Topeka The House approved a bill Thursday that represented legislators' attempt to shore up the state's 1999 comprehensive transportation program.
The 64-57 vote sent the measure to Gov. Bill Graves. The compromise proposal was drafted by legislative negotiators to raise $338 million over the next seven years.
The Senate approved the bill Wednesday, 22-17.
As approved, motor fuel taxes would increase 2 cents on July 1, to 23 cents per gallon for gasoline and 25 cents per gallon for diesel fuel.
Supporters said the bill was a chance for legislators to keep a promise to Kansans to improve the safety of highways, while providing economic stimulus through construction spending.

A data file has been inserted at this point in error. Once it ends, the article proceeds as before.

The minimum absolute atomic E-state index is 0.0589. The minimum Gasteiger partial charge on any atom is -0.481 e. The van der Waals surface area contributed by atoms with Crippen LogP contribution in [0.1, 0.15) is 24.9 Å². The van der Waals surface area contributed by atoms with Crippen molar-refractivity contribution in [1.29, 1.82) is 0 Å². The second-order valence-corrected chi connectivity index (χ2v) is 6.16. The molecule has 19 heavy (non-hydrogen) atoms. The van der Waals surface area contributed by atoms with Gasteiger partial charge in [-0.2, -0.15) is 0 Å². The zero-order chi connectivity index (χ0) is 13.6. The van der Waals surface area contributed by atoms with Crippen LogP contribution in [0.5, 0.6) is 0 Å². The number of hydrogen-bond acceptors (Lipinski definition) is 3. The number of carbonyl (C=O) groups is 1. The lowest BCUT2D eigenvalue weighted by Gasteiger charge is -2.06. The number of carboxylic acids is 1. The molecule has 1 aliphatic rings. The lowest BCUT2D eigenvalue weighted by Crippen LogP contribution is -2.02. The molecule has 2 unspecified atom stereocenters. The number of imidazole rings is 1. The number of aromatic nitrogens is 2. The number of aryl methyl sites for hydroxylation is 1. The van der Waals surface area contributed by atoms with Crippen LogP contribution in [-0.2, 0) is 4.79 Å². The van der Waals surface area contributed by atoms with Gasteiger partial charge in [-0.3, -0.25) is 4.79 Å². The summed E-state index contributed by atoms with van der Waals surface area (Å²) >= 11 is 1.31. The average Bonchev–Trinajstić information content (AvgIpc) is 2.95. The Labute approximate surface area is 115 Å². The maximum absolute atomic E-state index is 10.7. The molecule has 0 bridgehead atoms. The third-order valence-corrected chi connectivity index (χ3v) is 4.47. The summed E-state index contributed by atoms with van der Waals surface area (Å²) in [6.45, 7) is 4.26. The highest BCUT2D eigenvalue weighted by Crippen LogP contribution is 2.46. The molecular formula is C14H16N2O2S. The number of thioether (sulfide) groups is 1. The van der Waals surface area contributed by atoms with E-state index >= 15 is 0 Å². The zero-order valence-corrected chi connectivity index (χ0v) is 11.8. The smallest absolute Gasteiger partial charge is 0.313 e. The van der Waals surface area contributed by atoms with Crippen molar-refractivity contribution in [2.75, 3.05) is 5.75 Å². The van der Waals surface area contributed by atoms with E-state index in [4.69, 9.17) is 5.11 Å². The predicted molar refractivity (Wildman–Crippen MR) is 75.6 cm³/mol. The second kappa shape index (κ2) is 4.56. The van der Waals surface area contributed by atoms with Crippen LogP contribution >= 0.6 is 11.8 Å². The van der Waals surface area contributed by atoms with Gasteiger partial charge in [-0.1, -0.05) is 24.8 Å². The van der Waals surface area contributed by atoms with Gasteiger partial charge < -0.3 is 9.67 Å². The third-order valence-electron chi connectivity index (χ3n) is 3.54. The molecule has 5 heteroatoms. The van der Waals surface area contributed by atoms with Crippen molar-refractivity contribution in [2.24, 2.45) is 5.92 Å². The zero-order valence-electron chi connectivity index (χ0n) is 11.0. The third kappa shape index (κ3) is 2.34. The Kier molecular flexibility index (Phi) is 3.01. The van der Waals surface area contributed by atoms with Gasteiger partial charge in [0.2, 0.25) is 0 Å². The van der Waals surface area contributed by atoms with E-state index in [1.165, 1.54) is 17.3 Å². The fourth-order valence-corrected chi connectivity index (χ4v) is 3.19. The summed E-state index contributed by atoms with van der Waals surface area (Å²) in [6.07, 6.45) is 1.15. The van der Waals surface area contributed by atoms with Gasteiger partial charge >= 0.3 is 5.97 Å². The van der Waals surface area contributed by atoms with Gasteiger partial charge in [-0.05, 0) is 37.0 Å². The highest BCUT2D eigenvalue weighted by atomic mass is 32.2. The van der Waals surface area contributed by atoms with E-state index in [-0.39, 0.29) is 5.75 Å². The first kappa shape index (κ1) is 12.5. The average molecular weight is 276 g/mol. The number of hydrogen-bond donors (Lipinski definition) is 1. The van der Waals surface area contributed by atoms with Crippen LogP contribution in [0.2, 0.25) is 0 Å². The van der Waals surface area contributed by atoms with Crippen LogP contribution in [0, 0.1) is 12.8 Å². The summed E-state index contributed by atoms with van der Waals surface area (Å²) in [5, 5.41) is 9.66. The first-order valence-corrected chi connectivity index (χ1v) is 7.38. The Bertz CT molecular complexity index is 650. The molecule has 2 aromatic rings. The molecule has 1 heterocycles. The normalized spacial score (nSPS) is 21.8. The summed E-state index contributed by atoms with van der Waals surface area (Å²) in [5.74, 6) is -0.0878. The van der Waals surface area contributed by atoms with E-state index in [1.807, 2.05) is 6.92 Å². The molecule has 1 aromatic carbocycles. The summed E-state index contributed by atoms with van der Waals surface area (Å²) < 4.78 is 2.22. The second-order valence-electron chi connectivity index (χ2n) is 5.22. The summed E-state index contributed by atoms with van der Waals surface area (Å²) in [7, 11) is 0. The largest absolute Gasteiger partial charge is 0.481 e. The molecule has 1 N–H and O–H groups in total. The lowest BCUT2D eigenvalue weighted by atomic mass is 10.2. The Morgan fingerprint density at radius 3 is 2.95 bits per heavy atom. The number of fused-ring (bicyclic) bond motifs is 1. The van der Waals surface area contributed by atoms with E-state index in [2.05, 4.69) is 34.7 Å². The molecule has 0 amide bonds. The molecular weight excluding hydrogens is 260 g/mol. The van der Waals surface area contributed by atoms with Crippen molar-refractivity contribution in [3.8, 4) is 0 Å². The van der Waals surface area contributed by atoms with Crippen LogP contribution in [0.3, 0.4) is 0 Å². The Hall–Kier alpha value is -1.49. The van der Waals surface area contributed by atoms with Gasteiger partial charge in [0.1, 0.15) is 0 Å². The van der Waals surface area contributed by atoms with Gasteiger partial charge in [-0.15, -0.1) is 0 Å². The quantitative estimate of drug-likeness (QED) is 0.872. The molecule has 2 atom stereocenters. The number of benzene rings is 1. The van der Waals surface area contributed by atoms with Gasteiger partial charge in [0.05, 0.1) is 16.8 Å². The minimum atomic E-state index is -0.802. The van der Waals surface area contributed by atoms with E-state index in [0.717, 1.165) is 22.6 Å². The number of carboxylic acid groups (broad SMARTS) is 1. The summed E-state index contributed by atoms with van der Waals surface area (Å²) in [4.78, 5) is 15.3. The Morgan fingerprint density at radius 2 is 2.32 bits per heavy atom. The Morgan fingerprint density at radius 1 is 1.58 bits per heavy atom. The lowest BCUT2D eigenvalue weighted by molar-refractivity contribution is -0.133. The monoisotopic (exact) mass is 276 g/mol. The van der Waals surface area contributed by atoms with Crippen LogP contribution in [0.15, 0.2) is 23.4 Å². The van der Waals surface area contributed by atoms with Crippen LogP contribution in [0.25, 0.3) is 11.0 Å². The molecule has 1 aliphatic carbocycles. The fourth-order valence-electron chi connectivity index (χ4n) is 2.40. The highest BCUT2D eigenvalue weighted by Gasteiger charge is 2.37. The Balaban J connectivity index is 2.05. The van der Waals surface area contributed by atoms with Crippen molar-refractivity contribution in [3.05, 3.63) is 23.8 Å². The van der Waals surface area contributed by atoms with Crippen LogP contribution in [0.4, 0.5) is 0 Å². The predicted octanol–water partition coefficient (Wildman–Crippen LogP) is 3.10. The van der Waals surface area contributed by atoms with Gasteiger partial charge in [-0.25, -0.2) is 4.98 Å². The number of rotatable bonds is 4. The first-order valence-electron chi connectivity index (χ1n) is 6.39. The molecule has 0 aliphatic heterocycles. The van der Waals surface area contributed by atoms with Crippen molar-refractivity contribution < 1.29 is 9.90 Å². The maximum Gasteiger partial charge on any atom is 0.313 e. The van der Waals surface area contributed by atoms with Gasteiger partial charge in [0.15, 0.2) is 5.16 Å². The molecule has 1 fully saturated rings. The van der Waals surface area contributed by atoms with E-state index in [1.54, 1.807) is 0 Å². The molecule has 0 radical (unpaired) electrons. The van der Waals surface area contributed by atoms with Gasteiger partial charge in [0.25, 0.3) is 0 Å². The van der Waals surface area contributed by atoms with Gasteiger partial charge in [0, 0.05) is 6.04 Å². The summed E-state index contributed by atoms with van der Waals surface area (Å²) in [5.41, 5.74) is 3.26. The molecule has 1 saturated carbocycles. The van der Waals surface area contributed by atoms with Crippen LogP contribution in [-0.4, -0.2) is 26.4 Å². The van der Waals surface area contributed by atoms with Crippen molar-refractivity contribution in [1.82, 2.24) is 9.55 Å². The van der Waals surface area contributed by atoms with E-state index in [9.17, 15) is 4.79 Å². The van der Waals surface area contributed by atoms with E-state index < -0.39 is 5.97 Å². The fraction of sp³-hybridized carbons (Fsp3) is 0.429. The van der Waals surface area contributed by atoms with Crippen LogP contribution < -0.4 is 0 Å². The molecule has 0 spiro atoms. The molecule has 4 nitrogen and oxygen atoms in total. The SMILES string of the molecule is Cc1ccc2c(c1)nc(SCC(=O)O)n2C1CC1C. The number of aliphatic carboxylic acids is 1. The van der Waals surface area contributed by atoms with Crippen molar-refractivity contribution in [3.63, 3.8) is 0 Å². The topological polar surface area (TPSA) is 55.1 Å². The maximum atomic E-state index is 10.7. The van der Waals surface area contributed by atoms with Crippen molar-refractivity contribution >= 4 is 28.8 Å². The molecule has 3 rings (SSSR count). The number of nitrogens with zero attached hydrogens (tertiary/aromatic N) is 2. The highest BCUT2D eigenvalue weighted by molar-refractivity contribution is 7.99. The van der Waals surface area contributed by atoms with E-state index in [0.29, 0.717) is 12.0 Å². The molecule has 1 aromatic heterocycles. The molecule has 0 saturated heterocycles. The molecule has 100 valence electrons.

Rep. Ralph Tanner, R-Baldwin, said the package was needed to guarantee improvements to the 30-mile stretch of U.S. Highway 59 from Ottawa to Lawrence. He said the "bloody road" was the scene of numerous fatalities because of poor sight lines and traffic counts.
"I need to have your vote on this measure so we can correct this problem," Tanner said.
In addition to increased fuel taxes, registration fees for most cars would increase $5, to $30.
Highway, airport and shortline railroad improvement projects are funded separately from general government services under the law creating the 10-year, $13.6 billion transportation program.
Many legislators worry that the program won't have enough money to finance all the projects the state has promised because lawmakers have diverted money for general government programs in recent years.
The shortfall in transportation could have topped $1 billion in its remaining seven years if lawmakers hadn't acted.